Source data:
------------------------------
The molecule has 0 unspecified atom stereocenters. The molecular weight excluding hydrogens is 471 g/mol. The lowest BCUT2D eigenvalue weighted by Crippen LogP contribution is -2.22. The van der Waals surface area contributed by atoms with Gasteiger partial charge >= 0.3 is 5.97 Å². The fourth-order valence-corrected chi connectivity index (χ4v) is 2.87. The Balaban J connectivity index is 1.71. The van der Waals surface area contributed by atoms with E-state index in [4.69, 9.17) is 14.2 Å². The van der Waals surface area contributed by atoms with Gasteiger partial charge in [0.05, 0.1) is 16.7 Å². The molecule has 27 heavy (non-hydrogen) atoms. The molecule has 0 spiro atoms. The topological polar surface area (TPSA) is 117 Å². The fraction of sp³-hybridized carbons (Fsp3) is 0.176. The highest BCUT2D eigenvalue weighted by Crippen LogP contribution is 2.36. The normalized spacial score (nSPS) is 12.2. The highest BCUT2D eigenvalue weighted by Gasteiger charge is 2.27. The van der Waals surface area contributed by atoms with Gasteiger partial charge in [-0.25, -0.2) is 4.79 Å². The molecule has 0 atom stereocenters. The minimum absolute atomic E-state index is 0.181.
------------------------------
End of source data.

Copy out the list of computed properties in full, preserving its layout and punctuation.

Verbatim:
The molecule has 0 unspecified atom stereocenters. The molecular weight excluding hydrogens is 471 g/mol. The lowest BCUT2D eigenvalue weighted by Crippen LogP contribution is -2.22. The van der Waals surface area contributed by atoms with Gasteiger partial charge >= 0.3 is 5.97 Å². The fourth-order valence-corrected chi connectivity index (χ4v) is 2.87. The Balaban J connectivity index is 1.71. The van der Waals surface area contributed by atoms with E-state index in [4.69, 9.17) is 14.2 Å². The van der Waals surface area contributed by atoms with Gasteiger partial charge in [0.05, 0.1) is 16.7 Å². The molecule has 27 heavy (non-hydrogen) atoms. The molecule has 0 spiro atoms. The topological polar surface area (TPSA) is 117 Å². The fraction of sp³-hybridized carbons (Fsp3) is 0.176. The highest BCUT2D eigenvalue weighted by Crippen LogP contribution is 2.36. The normalized spacial score (nSPS) is 12.2. The highest BCUT2D eigenvalue weighted by Gasteiger charge is 2.27. The van der Waals surface area contributed by atoms with Gasteiger partial charge in [-0.25, -0.2) is 4.79 Å². The molecule has 0 atom stereocenters. The minimum absolute atomic E-state index is 0.181.